The NHL scheduled the finale of the top San Jose Sharks rivalry for Wednesday, Jan. 18. They captured the season series in the battle at the Los Angeles Kings.
The San Jose Sharks rivalry with the Los Angeles Kings is probably the best in the game right now. So naturally the NHL scheduled the fifth and final game to take place Wednesday, Jan. 18.
The Sharks and Kings have begun three seasons in a row head-to-head and ended the only season neither made the postseason together, too. Four of the last five other springs saw one go home at the other’s expense in the Stanley Cup playoffs.
Thus, no two teams have played each other more over the past six seasons. Few have played each other as evenly, either.
Both have two postseason series wins. San Jose has the better head-to-head record (14-11) but also the humiliation of choking a 3-0 series lead. Additionally, it has just one Western Conference title during that time. By contrast, Los Angeles won the Stanley Cup after both its postseason rivalry wins.
It is foolish to have this rivalry played out before the All-Star break. What if they do not meet again in the 2017 Stanley Cup playoffs?
The NHL thought it best to save fans from epic battles with the Kings. However, it saved the washed-up Vancouver Canucks for the Sharks late in the season. Groundhog Day—their first head-to-head—will seem to repeat itself four more times by April 4. (That is fives games saved for 2/2 to 4/4…yawn.)
San Jose Sharks Rivalry Finale
At least the teams made this Pacific Division rivalry finale compelling. San Jose came in 2-1-1 vs. Los Angeles, which was 2-2-0. Thus, the winner really would take the season series.
The Sharks were without Logan Couture due to illness. Joonas Donskoi also remained out, so Tommy Wingels made a rare appearance on the ice. Even Ryan Carpenter saw just his fourth game all season.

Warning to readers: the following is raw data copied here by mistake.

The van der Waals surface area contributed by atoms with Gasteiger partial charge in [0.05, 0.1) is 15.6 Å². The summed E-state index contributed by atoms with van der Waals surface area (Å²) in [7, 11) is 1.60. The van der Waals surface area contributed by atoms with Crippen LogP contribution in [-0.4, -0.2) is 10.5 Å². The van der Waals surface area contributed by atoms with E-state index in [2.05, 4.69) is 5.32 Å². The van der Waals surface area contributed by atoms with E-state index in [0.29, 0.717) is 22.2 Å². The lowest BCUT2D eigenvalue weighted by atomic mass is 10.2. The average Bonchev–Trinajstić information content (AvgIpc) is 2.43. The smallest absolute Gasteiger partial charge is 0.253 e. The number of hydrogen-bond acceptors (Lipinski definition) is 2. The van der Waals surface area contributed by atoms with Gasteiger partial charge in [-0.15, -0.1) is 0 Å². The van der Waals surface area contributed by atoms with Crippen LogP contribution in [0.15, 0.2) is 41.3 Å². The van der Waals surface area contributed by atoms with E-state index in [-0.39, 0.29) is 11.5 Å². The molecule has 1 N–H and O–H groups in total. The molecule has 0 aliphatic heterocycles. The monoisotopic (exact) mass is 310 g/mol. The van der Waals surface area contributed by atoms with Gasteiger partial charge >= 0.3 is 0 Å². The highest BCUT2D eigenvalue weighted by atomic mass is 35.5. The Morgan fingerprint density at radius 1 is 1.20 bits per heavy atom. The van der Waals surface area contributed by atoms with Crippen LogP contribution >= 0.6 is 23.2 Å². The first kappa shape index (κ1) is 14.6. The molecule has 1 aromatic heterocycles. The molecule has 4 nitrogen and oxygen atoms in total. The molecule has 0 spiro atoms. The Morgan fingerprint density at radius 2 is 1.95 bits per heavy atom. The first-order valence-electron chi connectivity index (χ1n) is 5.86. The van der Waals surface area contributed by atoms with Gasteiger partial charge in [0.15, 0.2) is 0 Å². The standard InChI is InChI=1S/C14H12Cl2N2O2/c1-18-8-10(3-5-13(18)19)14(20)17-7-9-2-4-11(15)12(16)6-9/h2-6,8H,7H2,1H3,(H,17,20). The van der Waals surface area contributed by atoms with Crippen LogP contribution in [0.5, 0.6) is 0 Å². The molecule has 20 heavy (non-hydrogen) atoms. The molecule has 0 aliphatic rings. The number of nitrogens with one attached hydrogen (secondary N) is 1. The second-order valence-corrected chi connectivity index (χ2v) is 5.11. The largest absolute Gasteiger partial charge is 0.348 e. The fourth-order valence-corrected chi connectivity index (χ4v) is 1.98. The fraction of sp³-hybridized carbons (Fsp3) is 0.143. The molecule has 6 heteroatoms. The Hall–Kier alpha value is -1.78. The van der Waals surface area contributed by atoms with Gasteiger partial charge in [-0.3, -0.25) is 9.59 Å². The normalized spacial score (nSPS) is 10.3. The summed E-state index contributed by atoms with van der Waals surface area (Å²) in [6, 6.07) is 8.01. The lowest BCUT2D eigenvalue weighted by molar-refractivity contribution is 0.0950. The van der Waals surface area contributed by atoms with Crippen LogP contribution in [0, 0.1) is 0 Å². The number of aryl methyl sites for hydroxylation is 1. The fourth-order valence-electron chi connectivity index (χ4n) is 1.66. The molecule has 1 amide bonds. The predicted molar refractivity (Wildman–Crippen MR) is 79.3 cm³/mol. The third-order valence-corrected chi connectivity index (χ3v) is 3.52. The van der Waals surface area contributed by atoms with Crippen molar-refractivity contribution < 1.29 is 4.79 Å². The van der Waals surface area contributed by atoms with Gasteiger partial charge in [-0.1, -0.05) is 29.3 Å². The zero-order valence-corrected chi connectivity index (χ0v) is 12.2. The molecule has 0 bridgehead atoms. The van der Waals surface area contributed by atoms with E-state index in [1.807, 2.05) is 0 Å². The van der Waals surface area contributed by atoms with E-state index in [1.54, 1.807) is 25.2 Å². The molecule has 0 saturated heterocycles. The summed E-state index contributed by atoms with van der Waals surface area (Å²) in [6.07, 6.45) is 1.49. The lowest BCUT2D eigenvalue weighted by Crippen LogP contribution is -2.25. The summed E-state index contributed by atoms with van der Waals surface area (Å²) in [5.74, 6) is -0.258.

Wingels did his best Couture imitation, scoring a goal on an odd-man rush. Micheal Haley continued his “torrid” scoring pace (three points in five games) after his cross-ice feed.
That goal came nearly 10 minutes after the Kings had tied the game up. Tanner Pearson deflected a Derek Forbort shot past Martin Jones just 2:25 after falling behind.
Brent Burns gave San Jose the lead a mere 3:31 into the game. He took a Joe Thornton feed and sent it through traffic past Peter Budaj.
The Sharks finally broke through on the power play at precisely the midpoint of the game. Joe Pavelski buried the puck behind Budaj after Joel Ward deflected Thornton’s pass off the back boards.
Los Angeles scored in the final five minutes before intermission to close the deficit. Dustin Brown battled to get the puck to Kyle Clifford, and Marion Gaborik put home the weak-side rebound.
However, San Jose battened down the hatches in the third period. Only five shots got through to Jones, and he turned them all aside.
Jones was outstanding above his .917 save percentage. He made two absolutely jaw-dropping saves among his 22 and had no chance on either goal allowed.
Jones improved to 6-2-2 against his former team. He has a .922 save percentage and 2.19 goals-against average in those 10 starts. He was also 4-1, .912 and 2.18 in five playoff starts last April.
Ten wins in 15 games is the reason Jones has all rivalry starts since switching teams. Hopefully, he gets a rest at home against the Tampa Bay Lightning Thursday.
The Sharks had a modest event summary statistical edge: 31-34 faceoffs, 5-10 giveaways, 4-3 takeaways, 27-27 hits, 27-24 shots, 53-54 attempts and 17-10 blocks.
San Jose is now half a game behind the Anaheim Ducks in the Pacific Division. It is also just half a game ahead of the Edmonton Oilers.
Meanwhile, the Kings are in a virtual tie with the Nashville Predators for the final wild card. The Calgary Flames are half a game ahead of them but three games behind the Oilers in the Pacific Division.